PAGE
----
- Daily Zen
Amazon wants to bring back the old days when online shopping was better for the climate.
Who doesn’t love Amazon’s Prime Day sale? During the 48-hour extravaganza last year, Americans bought over 200 million products, crashed the website, and signed up for more Prime memberships than ever before. This speed, savings, and convenience come at a cost that doesn’t always show up on the invoice. Each item purchased online requires a delivery truck to move it, cardboard to hold it, and recycling to remove it. The scale and mileage of Amazon’s delivery vans inflate their carbon footprint.
Even Amazon’s AWS, which is currently the company’s fastest-growing division, is energy-intensive. AWS is supported by 50 data centers, nearly half of which still run on fossil fuels that contribute to carbon dioxide in the atmosphere. In fact, the company’s data center in Northern Virginia is the largest private utility customer in the area where much of the electricity still comes from natural gas and coal.
The carbon emissions surge is no longer a moot point for the most valuable company on the planet. Over the last couple of days, Amazon is ramping up its investments in renewables, and if things go right it may operate a carbon-neutral business by 2040.
In the latest move, the retail-to-cloud giant has struck a deal to buy 380 megawatts of wind energy from Hollandse Kust Noord, a wind farm off the coast of The Netherlands. This investment would mark Amazon’s largest renewable project to date.
The wind project is being developed by The CrossWind, a consortium between oil giant Royal Dutch Shell and Eneco, a Dutch energy company owned by Japan’s Mitsubishi.
Amazon, Inc. has called the Amazon-Shell HKN Offshore Wind Project its “largest single-site renewable energy project” yet.
The Amazon-Shell HKN Offshore Wind Project is located 11 miles (18.5 kilometers) off the Dutch coast and covering an area of 125 square kilometers. The offshore wind farm is expected to be operational by 2023 and will be operated by The CrossWind consortium.
It will feature 69 wind turbines from Siemens Gamesa that have a capacity of 11 MW and a rotor diameter of 200 meters.
The wind farm will include five technology prototypes that may be implemented at full scale in the future, including optimally tuned turbines and a floating solar park.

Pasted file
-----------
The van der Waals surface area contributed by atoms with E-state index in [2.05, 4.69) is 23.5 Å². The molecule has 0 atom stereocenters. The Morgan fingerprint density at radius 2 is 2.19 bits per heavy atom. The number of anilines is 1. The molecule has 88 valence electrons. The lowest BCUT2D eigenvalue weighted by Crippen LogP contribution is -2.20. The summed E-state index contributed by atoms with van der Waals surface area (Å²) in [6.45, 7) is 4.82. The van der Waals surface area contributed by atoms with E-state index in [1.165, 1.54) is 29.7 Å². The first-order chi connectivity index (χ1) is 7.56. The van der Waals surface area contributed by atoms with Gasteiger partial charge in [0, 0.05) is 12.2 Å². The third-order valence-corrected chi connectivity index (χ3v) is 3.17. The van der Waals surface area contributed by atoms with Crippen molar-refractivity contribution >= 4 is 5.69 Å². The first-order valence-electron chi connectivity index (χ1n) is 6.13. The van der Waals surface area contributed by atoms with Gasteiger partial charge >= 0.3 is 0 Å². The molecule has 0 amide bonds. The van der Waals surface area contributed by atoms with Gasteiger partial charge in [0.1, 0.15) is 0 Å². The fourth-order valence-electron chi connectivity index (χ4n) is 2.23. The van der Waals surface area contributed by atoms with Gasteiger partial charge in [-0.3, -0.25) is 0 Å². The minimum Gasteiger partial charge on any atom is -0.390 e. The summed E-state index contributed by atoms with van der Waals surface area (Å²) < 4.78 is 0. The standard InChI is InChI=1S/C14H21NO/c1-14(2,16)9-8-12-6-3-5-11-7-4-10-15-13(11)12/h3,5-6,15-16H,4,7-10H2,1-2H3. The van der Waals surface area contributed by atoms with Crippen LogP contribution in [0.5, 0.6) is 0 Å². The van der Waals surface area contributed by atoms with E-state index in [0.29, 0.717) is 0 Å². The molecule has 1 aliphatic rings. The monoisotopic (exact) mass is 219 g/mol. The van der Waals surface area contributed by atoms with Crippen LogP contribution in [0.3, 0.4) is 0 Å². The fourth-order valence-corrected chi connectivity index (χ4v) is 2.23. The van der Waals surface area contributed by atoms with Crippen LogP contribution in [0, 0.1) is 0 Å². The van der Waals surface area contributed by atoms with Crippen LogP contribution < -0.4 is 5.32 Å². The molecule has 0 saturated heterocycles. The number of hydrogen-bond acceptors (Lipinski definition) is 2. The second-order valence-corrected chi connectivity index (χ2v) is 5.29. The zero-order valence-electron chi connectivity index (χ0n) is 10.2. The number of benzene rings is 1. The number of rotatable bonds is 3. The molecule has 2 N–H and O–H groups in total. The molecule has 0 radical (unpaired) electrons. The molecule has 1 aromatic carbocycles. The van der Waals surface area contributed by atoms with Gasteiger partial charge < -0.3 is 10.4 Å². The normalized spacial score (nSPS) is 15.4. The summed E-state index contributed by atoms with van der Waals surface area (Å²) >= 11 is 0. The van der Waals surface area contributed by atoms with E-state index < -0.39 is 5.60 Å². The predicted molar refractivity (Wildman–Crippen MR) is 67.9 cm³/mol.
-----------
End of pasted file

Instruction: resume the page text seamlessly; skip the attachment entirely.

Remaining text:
Nat Sahlstrom, director of Amazon Energy at Amazon Web Services, told CNBC that the company is using its “size and scale” to be net-zero carbon across its business by 2040.
″We are working with energy companies across the globe to bring on new wind and solar renewable energy projects,” said Sahlstrom. “We are also focusing on innovation and efficiency and looking at how we can use emerging technologies to help advance our climate goals.”
The Amazon-Shell HKN Offshore Wind Project is expected to generate 3.3 TWh per year – enough to supply more than one million Dutch households with green power.
Over the last couple of days, Amazon has made significant progress toward achieving this goal. Last week, it made headlines for investing in natural gas trucks in a bid to ease away from its fleet of gas-guzzling, air-polluting vehicles.
“Amazon is excited about introducing new sustainable solutions for freight transportation and is working on testing a number of new vehicle types including electric, CNG and others,” Amazon stated in a press release.
In 2019, Amazon’s founder and former CEO Jeff Bezos announced a “Climate Pledge” for the company. The company’s commitment is focused on carbon neutrality through zero-emissions vehicles, and more. Last year, Amazon was the largest corporate purchaser of renewable energy, having announced 127 solar and wind energy projects with 6.5 gigawatts (GW) of capacity by December 10, 2020. With the Amazon-Shell HKN Offshore Wind Project, its current total is now 187 projects with a capacity of 6.9 GW.
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